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Over these days of the Sacred Triduum of Holy Thursday, Good Friday and now Easter Day, I have been inviting you to get into the mind and heart of Jesus as he goes through the various events represented: on Holy Thursday to see how Jesus was moved to love and service at the Last Supper but hours later was in agony and pain the Garden; then on Good Friday to see how, although he knew God’s Plan was being fulfilled still – being human – was filled with fear, panic and terror.  So what was Jesus experiencing on Easter Day?  He must have been filled with so much excitement and joy – to meet the same people that hours previously were filled with tears as they watched him dying.  Now they are filled with joy in seeing Christ!  I wonder even if he called the disciples aside on Easter Day and wondered with them how it had all happened.  God had not just brought Jesus back to life, this was life in a new way.  Not just the same as before but God’s presence in the world in a fuller way. 




I was thinking about that moment of Resurrection – when Jesus met the women and then the disciples – and wondered how Jesus lived through this moment of wonder and awe.  And my mind went back to another moment of Resurrection, to three years ago when my Dad passed away on Holy Saturday.  For me and for anyone who has been fortunate enough to be at the bedside of someone passing away, it was a moment of grace.  A moment of agony, yes, and how many tears can one person cry?  But when Francis, my brother, came through at 2am on Holy Saturday morning to say “that’s it, Martin” and Dad had passed away, I wondered what is happening to him now.  As he passes into eternity.  As he passes into eternal life.  I thought maybe a reunion with his own parents and with so many friends who had already passed away.  But then I thought, and particularly when things had settled down after the Funeral, I thought Dad is still with us, our loved ones are still with us.  They live in our hearts.  They inspire us still.  We talk to them still.  How they got through crises; we can get through crises.  How they laughed at life, we laugh at life.  It’s not just Jesus’ Resurrection we celebrate today but Resurrection in general.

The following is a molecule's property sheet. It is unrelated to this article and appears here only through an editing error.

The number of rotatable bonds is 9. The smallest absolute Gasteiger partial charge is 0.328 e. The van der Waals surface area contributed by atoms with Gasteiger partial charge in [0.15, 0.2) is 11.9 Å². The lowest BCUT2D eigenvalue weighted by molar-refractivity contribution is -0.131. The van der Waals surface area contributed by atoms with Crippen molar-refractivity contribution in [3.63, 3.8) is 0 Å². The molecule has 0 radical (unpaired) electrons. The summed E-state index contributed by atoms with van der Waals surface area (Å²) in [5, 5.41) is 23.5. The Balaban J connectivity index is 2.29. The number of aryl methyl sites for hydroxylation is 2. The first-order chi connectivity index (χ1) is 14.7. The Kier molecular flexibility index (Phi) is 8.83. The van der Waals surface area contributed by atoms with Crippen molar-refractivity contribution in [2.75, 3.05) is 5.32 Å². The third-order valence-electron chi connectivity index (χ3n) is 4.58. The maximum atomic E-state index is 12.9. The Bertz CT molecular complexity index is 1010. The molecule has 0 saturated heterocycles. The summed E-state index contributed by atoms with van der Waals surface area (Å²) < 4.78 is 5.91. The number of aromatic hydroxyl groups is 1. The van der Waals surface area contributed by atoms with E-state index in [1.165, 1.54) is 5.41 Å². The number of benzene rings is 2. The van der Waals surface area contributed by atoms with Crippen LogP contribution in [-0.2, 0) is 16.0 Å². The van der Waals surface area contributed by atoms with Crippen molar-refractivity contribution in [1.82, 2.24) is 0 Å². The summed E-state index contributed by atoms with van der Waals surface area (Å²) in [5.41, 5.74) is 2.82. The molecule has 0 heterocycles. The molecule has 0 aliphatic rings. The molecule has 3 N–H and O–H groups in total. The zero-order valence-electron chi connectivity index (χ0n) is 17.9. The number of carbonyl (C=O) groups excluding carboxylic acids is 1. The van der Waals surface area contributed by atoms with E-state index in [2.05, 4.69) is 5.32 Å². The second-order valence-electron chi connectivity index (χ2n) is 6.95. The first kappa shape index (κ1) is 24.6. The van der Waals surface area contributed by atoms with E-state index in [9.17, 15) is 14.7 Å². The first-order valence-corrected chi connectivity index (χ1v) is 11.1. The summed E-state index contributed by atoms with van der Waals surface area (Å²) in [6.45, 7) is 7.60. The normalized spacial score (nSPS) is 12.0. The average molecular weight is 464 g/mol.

Our Christian faith is based on the Resurrection we celebrate today.  New life in so many ways.  I’ve seen new life in so many ways.  I’ve seen new babies being born, yes.  But I’ve also seen new life in young people when they get through the exams and realise there’s a life at the other end of the library.  I’ll see new life this coming week in the disabled children we take to Lourdes as they find new joy and hope for their own troubled lives.  I’ve seen new life in a shanty town, where was oppressive but people’s hearts were even stronger.  I’ve seen new life even in people suffering from grave illness as they prepare to meet their maker and find an unusual calmness.




On this great day of Resurrection, I invite you: open your eyes and your hearts to see Christ rising from the tomb.  Ask yourself what did he say, how did HE explain it all to the friends he met.  And I invite you to look around your own life with new eyes to see those moments of Resurrection in your own life, in your own family, in your own  workplace and in your own community.  Resurrection didn’t just happen once and was forgotten.  Christ’s Resurrection goes on and on – FOR YOU!




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